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  • Gabrielle Jansen

Healing the Heroine

I was 27 when I found out.


I was living in Tassie, working in a natural medicine clinic helping people understand their health and find herbal and nutritional support.


It came as a pretty big shock when I found out I was sick.


If I'm honest, something hadn't been right for a while and i'd avoided it as long as i could.

Being just a couple years out of Uni, I distracted myself with self-diagnoses.


Over a number of months I told myself I had everything from gluten intolerance to SIBO.


I wanted to believe the persistent bloating and large mass in my abdomen was due to a food allergy.


When I found out is was my ovary - everything changed.


At the Gynecologist office we looked over my scans.


A cyst the size of a small melon had grown in my pelvis.


She talked to me about cancer and I felt my world spin upside down.


Within a few weeks I had an emergency cystectomy via laparotomy.


They had to make a big incision across my pelvis to get the cyst out.


At home, recovering from the surgery, I remember thinking: how the hell do people recover from cesarean birth while learning to breast feed and care for a new born!?


I was relieved to find out the cyst was benign, but there were no answers as to how I'd grown it for so long and not known.


How could I have a degree in holistic health and miss this?


I started looking for answers, but none of the usual research databases or clinical text books turned up anything conclusive.


"A rogue cyst" the Doc had said, and shrugged "it happens".

It was either right before, or right after the operation - I don't remember which, that an article by a Wirradjuri elder named Min Mia came into my hands.


60,000 years of wisdom handed down to her.


In it she talked about the traditional Women's Lore of her people and life stages of growing up.


I tracked down her book and sat glued to it's pages - I really can't think of a better way to describe that feeling, those days than dumbstruck.


Some combination of shock, relief and deep knowing.

Mins words allowed me to fully accept that my body was more than just the physical - it was a home for my spirit.

My emotions and my intuition were here to help me walk in the right direction.


And I had been ignoring both.


That's when I decided to leave Tasmania.


To leave my work and my long-term love and so many amazing friends and community.


And it was the hardest choice i'd ever made.


In the weeks before I left, I felt like i was losing my mind.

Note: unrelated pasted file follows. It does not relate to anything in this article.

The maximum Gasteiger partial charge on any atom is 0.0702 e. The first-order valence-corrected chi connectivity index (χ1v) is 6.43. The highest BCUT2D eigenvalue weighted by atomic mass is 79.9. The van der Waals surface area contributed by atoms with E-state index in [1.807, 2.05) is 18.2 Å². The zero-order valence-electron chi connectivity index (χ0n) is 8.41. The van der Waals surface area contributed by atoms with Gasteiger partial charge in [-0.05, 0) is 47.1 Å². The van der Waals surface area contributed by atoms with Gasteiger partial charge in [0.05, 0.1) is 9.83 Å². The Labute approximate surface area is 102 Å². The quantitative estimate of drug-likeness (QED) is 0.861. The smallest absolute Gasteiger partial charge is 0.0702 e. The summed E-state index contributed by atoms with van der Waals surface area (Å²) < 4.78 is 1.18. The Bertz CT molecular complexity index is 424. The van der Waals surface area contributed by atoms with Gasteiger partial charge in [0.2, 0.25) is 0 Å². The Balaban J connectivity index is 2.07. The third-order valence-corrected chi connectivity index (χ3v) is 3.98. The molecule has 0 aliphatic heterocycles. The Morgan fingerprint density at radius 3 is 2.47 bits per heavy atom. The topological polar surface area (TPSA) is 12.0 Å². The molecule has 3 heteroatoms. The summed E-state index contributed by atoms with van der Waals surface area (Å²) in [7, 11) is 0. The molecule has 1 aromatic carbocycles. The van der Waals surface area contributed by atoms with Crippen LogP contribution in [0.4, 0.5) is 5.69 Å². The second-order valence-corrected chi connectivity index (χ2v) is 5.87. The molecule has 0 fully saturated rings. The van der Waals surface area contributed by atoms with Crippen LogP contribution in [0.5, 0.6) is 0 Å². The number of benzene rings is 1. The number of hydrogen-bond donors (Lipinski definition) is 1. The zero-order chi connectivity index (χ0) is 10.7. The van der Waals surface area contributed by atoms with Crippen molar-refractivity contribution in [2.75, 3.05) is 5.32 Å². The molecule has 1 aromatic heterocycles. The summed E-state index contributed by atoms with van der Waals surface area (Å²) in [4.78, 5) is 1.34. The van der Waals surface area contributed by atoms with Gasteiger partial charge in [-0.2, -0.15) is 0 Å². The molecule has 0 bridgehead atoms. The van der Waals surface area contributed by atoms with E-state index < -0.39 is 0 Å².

I would drive to the beach and walk back and forth in the ocean spray, talking and singing to myself.


Those days felt so painful and raw and empty. I was scared.


As if a great void had been excavated and I longed to reclaim some forgotten piece, without knowing what I was looking for.

The years that followed that decision have involved a great amount of travel and shedding, learning and unlearning, walking alone and being guided.


Stumbling, fumbling, tumbling my way along.


For a while I left health-care work altogether, not able to support others while I was navigating my own healing.


I worked solely with the plants, tending seedlings and designing gardens and saving so I could travel and listen and learn.


I listened to the stories from cultures other than my own.


I travelled deep into the heart of "Australias outback" onto the traditional homelands of the Yolngü people who taught me about grief, loss and community as much as they taught me to weave baskets.



I got ill and well again in the mountains of Peru and at the lakes of Bolivia.


I found friendship and healing in the company of other travelers and kindness in the hearts of so many people.


My plans became scrambled and the plants called me north.


And when I stood in the Dakotas chanting "Mni wiconi, water is life" I realised that the womens medicine, wisdom and stories I'd been longing to hear are held in the earth itself - and how much the earth needs healing too.


So I grieved.


For my own teaching stories and linage and ancestors.


For all the wisdom that has been lost, about our bodies and ways of living with the earth.


For the taking of lands and subjugation of peoples - that continues to this day.


That sea of tears brought me here, to Wabanaki territory, mid-coast Maine.


Where I fell in love.


With Eagles and Birches and Poplar trees that applaud in the Fall.


With a rocky coastline full of roses and seals in the bay.


And with a special person who asked if I would stay.


It's been just shy of seven years that I found out I had an ovarian cyst.


And I started doing the deep-deep-down work of unlearning, dreaming, remembering and healing.


Now I know what i didn't know then.


That the work of healing our bodies, our communities and our stories - is the work of a lifetime.


And I've only just begun.


This summer I'm offering an in-person class series to help you heal your menstrual cycle.


The course will dive deep, unpacking inherited cultural shame about our bodies and help you reconnect with your intuition, creativity and femininity.


You'll build a materia medica of medicinal plant allies and foods that support breast, ovarian and pms health.


You'll connect with and share your process with others in a supportive, outdoor space.


There's just 13 places, so if you'd like to know more, hop on over here and feel free to reach out with any questions.


Sliding scale pricing and payment plans are available.


10% of all proceeds will go toward supporting the Wabanaki community.

With gratitude and respect to elders, wisdom holders, story tellers and keepers of traditional lore both past and present.


Your work, wisdom and words remind us that another way is possible.